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Histories of the MexiCali Biennial

Santa Cruz Museum of Art and History hosts MexiCali Biennial co-founders Ed Gomez and Luis G. Hernandez as well as curators April Lillard-Gomez and Rosalía Romero for a deep dive into the history of the project and this year’s theme The Land of Milk and Honey.

The MexiCali Biennial is a non-profit contemporary visual arts organization that focuses on the area encompassing California and Mexico as a region of aesthetic production. The organization is migratory in nature and showcases exhibitions on both sides of the California/Mexico border. The MexiCali Biennial was originally started as a project critiquing the proliferation of international and regional art biennials and as a result, may be shown at any time and at any location.

The MexiCali Biennial was conceived in 2006 by artists Ed Gomez and Luis G. Hernandez. Gomez and Hernadez discuss the formation of the MexiCali Biennial and several border-based projects from 2006-2020.

We’ll also be joined by April Lillard-Gomez, project researcher and manager, and the newest member of the curatorial team, Rosalía Romero. April and Rosalía will discuss the upcoming iteration of the project, titled The Land of Milk and Honey. This iteration will be a traveling multidisciplinary arts and culture program focused on the ideological concept of Agriculture in the regions of California and Baja California. This program seeks to navigate discourse around concepts of labor, food (in)security, environmental issues, farming practices, and food justice in the areas’ shared narrative.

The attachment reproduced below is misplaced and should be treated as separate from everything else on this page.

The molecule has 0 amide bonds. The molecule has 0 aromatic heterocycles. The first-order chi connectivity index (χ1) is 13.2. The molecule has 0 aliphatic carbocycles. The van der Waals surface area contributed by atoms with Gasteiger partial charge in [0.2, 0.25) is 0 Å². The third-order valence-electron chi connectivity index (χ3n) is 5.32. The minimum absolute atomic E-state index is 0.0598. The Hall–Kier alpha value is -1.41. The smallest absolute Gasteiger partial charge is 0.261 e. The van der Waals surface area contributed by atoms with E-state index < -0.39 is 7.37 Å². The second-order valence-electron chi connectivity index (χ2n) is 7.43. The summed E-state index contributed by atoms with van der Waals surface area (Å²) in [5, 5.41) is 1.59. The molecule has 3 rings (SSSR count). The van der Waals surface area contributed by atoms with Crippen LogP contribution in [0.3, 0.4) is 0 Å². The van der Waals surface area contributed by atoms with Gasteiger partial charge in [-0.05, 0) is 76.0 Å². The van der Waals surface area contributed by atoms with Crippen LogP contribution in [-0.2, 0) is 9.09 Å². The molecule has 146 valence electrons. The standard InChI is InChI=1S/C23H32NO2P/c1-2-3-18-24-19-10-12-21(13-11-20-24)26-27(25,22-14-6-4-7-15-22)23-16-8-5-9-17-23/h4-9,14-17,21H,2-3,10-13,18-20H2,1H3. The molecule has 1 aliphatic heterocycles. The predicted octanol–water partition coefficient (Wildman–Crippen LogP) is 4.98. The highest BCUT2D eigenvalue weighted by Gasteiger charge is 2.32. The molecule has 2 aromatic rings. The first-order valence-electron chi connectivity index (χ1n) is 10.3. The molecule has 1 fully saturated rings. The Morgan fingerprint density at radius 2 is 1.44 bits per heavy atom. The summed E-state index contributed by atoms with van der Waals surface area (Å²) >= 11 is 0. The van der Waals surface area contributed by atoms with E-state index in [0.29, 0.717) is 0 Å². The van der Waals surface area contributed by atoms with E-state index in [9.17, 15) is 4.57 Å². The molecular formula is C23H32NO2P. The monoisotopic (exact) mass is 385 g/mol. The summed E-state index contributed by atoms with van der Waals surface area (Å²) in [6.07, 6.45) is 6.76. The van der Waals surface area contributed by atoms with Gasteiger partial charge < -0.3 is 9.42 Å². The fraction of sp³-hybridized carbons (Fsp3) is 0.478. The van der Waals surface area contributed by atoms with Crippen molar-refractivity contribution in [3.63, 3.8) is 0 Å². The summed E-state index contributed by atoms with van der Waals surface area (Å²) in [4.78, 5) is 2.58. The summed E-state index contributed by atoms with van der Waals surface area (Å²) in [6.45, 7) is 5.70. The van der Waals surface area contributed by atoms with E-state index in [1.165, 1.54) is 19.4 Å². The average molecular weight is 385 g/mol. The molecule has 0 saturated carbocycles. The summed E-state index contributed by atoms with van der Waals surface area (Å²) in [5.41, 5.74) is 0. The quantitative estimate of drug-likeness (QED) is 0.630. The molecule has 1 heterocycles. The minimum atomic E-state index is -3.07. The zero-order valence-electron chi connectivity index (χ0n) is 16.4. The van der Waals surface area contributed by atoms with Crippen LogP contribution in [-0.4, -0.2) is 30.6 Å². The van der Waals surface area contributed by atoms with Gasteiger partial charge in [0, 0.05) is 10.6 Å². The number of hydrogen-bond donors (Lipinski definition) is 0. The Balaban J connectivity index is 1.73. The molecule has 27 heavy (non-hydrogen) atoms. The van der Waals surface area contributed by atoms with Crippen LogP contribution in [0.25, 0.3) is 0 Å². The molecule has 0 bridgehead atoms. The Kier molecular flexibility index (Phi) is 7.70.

Taking inspiration from John Steinbeck’s portrayal of the region as a corrupted Eden, through esteemed works such as The Grapes of Wrath and East of Eden, The Land of Milk and Honey questions ethical, cultural and regional practices related to foodways, and the venture from seed to table. Steinbeck’s travels around Baja California and his seminal works such as Viva Zapata!, the Pearl, and the Log From the Sea of Cortez, as well as his insight into migrant workers in and around his hometown of Salinas, will serve as anchors for a series of exhibitions, by pinpointing physical and conceptual locations for programs and exhibitions.

April will discuss her vision for this program and how her own history as a transplant from Oklahoma compels her interest in Steinbeck’s presentation of the displaced migrants of the 1930s as central to California’s story. Rosalía will discuss her new research into Steinbeck’s cultural production in Mexico, including José Clemente Orozco’s illustrations for the first edition of The Pearl and cinematic representations of Mexico’s revolutionary heroes in Viva Zapata!


This project was made possible with support from California Humanities, a non-profit partner of the National Endowment for the Humanities. Visit calhum.org.